Just the smallest sampling from the Boston Athenæum’s special collections holdings provides a glimpse of the western world’s centuries-long fascination with the geography and cultures of the Pacific. The collections include: Jan Jansson’s mid 17th-century map Mar del zvr Hispanis Mare Pacificum which depicts the west coast of Central and South America to the Straits of Anian; James Cook’s Voyage to the Pacific Ocean published in 1784; Frederick William Beechey’s Narrative of a Voyage to the Pacific and Beering’s Strait [sic] from 1831; J.E. Partington’s Ethnographical Album of the Pacific Islands published in 1892; Will Sabin’s 1921 Hawaii U.S.A.: A Souvenir of “The Crossroads of the Pacific”; and the Book Club of California’s Pacific Adventures, “a series of six narratives of early exploration of the Pacific area, to be issued bi-monthly during 1940s.”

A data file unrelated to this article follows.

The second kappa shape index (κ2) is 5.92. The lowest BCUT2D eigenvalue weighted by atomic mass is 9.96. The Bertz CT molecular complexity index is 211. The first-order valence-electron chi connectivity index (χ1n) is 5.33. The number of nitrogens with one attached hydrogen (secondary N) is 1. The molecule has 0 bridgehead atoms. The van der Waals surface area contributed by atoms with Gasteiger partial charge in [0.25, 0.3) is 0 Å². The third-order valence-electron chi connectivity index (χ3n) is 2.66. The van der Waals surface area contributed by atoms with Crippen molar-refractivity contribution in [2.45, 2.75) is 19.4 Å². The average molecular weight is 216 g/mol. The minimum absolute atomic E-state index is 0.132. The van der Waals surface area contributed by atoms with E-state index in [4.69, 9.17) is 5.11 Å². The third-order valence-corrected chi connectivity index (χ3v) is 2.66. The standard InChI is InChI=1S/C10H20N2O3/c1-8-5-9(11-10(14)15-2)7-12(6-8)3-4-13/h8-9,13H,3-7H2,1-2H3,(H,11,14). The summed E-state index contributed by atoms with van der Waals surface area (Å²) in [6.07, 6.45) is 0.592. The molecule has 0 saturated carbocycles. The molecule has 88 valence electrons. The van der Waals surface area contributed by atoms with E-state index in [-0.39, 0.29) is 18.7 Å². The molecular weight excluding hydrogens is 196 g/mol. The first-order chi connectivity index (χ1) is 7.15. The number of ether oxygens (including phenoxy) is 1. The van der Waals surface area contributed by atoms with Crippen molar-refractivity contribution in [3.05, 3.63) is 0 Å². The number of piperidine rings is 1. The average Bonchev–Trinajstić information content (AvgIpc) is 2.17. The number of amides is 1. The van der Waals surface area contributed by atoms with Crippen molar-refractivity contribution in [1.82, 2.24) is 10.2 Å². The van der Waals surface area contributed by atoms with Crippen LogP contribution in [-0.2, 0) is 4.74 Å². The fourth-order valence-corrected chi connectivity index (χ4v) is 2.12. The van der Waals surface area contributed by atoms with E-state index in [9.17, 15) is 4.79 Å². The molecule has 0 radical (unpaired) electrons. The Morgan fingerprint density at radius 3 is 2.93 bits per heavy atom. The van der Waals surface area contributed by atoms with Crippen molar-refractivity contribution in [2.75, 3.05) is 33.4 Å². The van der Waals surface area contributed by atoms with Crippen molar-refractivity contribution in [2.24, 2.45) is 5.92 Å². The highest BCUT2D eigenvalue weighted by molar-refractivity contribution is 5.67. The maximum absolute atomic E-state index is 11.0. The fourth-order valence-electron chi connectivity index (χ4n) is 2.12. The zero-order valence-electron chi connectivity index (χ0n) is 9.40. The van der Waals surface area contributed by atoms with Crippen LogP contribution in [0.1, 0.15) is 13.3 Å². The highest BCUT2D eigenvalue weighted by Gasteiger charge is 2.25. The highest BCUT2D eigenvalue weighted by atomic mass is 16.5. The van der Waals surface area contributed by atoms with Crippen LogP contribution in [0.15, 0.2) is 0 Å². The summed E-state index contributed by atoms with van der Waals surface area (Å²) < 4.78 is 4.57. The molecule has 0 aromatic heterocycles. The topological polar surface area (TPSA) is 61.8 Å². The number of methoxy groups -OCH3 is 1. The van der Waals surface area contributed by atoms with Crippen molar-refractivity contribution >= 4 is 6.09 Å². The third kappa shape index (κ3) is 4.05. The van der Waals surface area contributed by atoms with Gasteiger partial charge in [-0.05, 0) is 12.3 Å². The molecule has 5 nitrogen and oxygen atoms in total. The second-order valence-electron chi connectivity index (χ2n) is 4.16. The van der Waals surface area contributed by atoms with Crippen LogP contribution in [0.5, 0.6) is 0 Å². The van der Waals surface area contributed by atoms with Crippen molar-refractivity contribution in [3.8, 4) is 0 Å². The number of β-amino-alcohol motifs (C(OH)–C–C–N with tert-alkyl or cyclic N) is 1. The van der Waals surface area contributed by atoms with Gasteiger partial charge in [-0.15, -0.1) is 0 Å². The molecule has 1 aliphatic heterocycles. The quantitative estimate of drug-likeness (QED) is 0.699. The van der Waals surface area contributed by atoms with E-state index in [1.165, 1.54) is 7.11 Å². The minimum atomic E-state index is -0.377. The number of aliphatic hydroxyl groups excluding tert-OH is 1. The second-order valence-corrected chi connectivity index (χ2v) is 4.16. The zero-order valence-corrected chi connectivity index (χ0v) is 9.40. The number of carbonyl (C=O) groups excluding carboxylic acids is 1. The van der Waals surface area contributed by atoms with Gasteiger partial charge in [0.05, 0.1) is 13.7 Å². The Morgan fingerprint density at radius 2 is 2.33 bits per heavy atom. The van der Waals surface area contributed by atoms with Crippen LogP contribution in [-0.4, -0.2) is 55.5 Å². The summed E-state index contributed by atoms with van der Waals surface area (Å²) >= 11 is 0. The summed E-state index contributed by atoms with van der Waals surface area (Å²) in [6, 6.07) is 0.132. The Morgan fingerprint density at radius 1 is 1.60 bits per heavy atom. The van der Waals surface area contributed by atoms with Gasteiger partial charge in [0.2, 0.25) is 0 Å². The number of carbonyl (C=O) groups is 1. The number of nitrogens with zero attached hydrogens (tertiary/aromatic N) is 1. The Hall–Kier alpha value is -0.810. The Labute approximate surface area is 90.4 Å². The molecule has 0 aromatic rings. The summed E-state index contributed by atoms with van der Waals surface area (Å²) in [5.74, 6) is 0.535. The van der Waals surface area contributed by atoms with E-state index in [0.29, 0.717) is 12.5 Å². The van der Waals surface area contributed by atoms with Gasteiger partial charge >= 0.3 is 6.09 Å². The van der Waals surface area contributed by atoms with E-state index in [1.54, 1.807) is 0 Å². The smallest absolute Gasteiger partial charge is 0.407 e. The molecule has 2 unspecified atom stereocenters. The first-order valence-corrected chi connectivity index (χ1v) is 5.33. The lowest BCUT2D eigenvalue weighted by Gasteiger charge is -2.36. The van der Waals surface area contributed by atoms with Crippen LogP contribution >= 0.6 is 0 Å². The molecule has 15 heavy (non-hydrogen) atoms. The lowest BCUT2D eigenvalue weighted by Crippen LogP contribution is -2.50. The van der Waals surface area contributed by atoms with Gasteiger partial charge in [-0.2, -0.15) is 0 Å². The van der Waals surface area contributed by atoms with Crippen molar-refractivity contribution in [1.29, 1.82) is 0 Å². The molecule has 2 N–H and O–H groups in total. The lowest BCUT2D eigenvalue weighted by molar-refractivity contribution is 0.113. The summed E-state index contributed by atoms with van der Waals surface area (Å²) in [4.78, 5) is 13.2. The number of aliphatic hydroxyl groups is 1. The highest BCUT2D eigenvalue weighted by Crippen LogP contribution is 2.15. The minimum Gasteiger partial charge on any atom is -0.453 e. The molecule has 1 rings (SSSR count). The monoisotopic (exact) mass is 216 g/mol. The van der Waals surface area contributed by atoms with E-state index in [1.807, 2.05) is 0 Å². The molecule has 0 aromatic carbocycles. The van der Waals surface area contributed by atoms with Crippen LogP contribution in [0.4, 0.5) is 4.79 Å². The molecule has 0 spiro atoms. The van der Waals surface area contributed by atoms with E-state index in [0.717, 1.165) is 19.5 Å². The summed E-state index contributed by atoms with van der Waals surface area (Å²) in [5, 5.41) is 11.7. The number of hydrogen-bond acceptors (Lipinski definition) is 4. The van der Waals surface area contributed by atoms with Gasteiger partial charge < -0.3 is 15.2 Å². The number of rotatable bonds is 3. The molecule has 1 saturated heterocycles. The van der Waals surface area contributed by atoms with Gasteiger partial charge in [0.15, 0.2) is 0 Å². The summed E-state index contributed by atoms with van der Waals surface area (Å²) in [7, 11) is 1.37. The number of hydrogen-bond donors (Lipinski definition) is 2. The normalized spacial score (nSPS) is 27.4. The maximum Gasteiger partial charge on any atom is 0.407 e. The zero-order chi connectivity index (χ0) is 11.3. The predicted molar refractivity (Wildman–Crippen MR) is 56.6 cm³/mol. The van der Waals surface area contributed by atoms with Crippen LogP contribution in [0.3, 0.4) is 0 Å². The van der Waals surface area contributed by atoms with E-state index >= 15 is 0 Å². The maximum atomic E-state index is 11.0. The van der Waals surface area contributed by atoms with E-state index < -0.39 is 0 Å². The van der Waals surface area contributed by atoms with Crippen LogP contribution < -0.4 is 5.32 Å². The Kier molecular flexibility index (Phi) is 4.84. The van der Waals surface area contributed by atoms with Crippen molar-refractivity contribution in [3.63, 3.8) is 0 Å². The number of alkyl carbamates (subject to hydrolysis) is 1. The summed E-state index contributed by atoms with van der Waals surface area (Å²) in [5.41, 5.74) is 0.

Pacific: Silicon Chips and Surfboards, Coral Reefs and Atom Bombs, Brutal Dictators, Fading Empires, and the Coming Collision of the World’s Superpowers offers the contemporary reader the fascinating story of today’s ocean through a series of journeys both in geography and in time. Pacific is a rich and sprawling account of what author Simon Winchester calls the inland sea of the world’s tomorrow. With his trademark blend of history, geography, natural science, and keen observations, Winchester offers an expansive narrative that taps the cumulative power of a lifetime’s worth of travel, research, and reportage.
Simon Winchester is the acclaimed author of many books, including The Professor and the Madman, The Men Who United the States, Atlantic, The Man Who Loved China, A Crack in the Edge of the World, and Krakatoa, all of which were New York Times bestsellers and appeared on numerous best and notable lists. In 2006, Winchester was made an officer of the Order of the British Empire (OBE) by Her Majesty the Queen. He resides in western Massachusetts.